BOOTLEG FILES 727: “Down Memory Lane” (1949 compilation film of Mack Sennett comedy shorts).
LAST SEEN: In a truncated form on YouTube and Internet Archive.
AMERICAN HOME VIDEO: None.
REASON FOR BOOTLEG STATUS: It fell through the cracks.
CHANCES OF SEEING A COMMERCIAL DVD RELEASE: Not likely.
By the late 1940s, silent movies had mostly disappeared from public viewing. Some Charlie Chaplin shorts occasionally turned up in kiddie matinees and museums and film societies would sometimes dust off an old print for one-time screenings. But for the most part, the films created prior to rise of “The Jazz Singer” were rarely on the big screen. Continue reading →
For too many years, filmmaker William Beaudine’s reputation was maligned with false stories of sloppy work and a “one-shot” approach to shooting. In reality, Beaudine was a talented and versatile creative artist who began his career with D.W. Griffith, directed such icons as Mary Pickford, Jean Harlow and W.C. Fields, and worked in the British film industry and for Walt Disney. Continue reading →
BOOTLEG FILES 657: “Alice the Fire Fighter” (1926 animated short by Walt Disney).
LAST SEEN: On several online video sites.
AMERICAN HOME VIDEO: On public domain labels.
REASON FOR BOOTLEG STATUS: A lapsed copyright opens it up to endless duping.
CHANCES OF SEEING A COMMERCIAL DVD RELEASE: Although it has been restored, it is stuck in public domain hell.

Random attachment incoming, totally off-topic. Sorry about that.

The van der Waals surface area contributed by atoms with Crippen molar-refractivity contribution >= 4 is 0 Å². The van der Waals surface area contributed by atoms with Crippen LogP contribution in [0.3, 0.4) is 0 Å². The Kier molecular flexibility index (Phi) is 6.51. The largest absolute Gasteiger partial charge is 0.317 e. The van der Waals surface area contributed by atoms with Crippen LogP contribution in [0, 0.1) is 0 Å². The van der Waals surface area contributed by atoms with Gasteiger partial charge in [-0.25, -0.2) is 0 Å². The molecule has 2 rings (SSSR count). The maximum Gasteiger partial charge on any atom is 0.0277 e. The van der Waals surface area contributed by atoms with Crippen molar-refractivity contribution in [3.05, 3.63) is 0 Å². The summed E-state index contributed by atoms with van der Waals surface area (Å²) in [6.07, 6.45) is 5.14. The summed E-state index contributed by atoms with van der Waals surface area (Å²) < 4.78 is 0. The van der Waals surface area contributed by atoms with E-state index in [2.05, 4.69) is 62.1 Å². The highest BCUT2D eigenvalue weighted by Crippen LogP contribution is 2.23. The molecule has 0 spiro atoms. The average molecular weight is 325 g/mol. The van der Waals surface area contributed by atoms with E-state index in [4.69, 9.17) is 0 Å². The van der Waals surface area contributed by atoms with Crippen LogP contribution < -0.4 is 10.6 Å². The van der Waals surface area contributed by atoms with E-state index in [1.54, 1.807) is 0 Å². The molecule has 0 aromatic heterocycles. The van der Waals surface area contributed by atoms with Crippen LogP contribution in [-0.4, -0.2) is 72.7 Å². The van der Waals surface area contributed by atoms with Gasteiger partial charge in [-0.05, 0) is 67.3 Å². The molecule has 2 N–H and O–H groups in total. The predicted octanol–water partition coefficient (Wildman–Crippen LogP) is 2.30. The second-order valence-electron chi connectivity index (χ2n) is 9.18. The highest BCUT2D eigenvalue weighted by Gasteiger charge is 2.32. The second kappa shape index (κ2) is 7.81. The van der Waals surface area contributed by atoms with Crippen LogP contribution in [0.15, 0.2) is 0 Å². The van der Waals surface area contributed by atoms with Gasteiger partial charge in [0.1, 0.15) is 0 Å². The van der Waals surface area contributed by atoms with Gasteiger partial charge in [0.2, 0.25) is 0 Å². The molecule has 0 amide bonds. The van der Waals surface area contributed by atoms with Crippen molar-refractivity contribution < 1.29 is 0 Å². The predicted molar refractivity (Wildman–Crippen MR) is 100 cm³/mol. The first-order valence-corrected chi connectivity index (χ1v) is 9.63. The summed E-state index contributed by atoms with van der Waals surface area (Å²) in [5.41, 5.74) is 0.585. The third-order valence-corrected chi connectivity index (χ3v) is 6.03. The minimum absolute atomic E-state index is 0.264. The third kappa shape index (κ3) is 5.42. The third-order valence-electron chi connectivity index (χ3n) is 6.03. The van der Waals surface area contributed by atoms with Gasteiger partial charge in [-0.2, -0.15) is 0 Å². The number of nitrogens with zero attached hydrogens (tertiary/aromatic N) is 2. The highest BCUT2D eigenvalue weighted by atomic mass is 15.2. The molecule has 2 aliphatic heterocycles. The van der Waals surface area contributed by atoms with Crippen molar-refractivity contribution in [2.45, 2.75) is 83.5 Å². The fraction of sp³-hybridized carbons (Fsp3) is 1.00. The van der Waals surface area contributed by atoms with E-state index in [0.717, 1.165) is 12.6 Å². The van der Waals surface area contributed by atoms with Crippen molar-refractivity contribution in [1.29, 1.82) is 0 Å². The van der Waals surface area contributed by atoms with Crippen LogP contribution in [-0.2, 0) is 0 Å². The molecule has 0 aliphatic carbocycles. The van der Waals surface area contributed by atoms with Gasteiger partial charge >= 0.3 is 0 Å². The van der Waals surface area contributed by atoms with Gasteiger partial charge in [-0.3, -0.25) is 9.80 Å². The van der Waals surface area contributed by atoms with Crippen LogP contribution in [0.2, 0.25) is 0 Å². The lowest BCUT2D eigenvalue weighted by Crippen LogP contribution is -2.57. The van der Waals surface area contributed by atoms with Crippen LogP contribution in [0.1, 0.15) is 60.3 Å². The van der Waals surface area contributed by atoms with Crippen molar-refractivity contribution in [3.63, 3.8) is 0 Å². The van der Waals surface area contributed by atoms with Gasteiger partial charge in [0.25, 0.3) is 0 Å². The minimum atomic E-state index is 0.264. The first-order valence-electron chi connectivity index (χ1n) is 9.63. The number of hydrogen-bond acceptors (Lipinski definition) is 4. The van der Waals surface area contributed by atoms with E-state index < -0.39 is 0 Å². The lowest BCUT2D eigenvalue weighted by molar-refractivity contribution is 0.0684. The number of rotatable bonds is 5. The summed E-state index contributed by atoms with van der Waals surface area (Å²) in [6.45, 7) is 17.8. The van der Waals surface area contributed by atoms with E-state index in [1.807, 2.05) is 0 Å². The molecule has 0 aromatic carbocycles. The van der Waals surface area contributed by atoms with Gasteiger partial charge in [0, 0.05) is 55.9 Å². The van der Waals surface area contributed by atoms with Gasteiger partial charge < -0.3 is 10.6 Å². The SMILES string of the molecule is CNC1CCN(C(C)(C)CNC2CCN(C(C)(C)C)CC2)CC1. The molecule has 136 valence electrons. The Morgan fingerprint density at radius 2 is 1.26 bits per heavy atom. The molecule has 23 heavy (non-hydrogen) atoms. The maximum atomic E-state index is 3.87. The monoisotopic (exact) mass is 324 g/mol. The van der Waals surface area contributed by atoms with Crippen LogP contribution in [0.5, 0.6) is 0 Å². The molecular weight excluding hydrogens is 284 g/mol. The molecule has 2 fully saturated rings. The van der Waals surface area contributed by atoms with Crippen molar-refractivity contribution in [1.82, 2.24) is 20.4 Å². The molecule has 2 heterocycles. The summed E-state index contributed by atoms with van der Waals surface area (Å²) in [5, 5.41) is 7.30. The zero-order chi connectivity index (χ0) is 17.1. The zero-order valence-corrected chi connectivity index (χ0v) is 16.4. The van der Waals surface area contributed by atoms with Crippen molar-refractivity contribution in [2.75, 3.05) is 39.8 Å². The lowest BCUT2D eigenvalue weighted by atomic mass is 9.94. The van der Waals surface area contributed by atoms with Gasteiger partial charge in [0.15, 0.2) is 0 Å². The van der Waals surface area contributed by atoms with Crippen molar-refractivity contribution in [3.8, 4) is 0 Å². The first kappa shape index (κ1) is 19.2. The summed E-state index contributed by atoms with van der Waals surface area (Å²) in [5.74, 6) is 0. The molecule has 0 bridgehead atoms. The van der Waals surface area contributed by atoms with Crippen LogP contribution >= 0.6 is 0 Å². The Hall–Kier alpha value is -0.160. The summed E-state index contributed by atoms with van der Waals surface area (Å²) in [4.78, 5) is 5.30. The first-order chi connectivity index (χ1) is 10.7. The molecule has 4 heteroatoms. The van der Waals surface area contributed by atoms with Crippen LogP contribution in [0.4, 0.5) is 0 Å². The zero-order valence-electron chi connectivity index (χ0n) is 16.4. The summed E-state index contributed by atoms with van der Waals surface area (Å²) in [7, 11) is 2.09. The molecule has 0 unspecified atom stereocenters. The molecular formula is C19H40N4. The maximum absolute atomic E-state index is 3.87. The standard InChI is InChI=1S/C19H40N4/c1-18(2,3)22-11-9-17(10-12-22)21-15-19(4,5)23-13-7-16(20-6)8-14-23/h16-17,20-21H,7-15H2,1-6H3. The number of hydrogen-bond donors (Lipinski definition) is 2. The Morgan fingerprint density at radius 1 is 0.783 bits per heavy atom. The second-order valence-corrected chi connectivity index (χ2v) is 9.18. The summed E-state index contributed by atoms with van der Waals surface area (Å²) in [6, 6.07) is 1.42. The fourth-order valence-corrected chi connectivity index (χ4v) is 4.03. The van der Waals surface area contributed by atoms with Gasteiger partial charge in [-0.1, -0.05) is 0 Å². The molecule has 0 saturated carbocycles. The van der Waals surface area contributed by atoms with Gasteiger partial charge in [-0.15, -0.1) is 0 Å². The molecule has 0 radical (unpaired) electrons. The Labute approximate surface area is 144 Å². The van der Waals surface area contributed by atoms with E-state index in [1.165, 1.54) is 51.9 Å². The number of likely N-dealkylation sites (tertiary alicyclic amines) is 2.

In 1924, an aspiring animator from Kansas City named Walt Disney caught his first big break when he signed with the independent Winkler Pictures to create a series of short films that combined animation with live action. Disney came up with the concept of a having a then-contemporary riff on “Alice in Wonderland,” with a live action little girl interacting with comic cartoon characters. This series became known as the Alice Comedies, and 57 one-reelers were created over the next three years. Continue reading →
This documentary focuses on Michael Zahs, a retired history teacher in rural Iowa who was responsible for rescuing rare nitrate films from the beginning of the 20th century that once belonged to William and Indiana Brinton, a pair of pioneering cinema exhibitors. The Brinton collection consisted of 130 films plus numerous magic lantern slides, and it also included a long-lost fantasy work from Georges Méliès called “The Triple-Headed Woman.” Continue reading →
In the second of a two-part episode, Lon Davis, author of the critically acclaimed “Silent Lives,” returns to “The Online Movie Show” to discuss the transition from silent films to the talkies, focusing on stars who made the leap into the new medium (including Garbo, Neil Hamilton and Laurel and Hardy) along with now-forgotten performers who did not (including Madame Olga Petrova, Karl Dane and Mary McLaren).
In the first of a two-part episode, Lon Davis, author of the critically acclaimed “Silent Lives,” offers a fascinating insight on the tumult and career disruptions brought about when the microphone entered the movie studio and the silent film stars were expected to talk on the screen.
For the past century, Jamaica has been the setting for scores of classic films. On this episode, we are joined by Peter Polack, author of “Jamaica, The Land of Film,” who discusses the role played by this Caribbean gem in filmmaking from the silent movie era through today’s digital age.
This episode celebrates the birth and development of the horror film genre, from the 1890s through the 1920s. Our guest is Troy Howarth, co-author of “Tome of Terror: Horror Films of the Silent Era (Volume 1),” and we celebrate the horrific output of the Edison studios, German icon F.W. Murnau, the Lon Chaney-Tod Browning canon, and other masters of silent horror flicks.
“The Online Movie Show” is produced at the Platinum Wolfe Studios.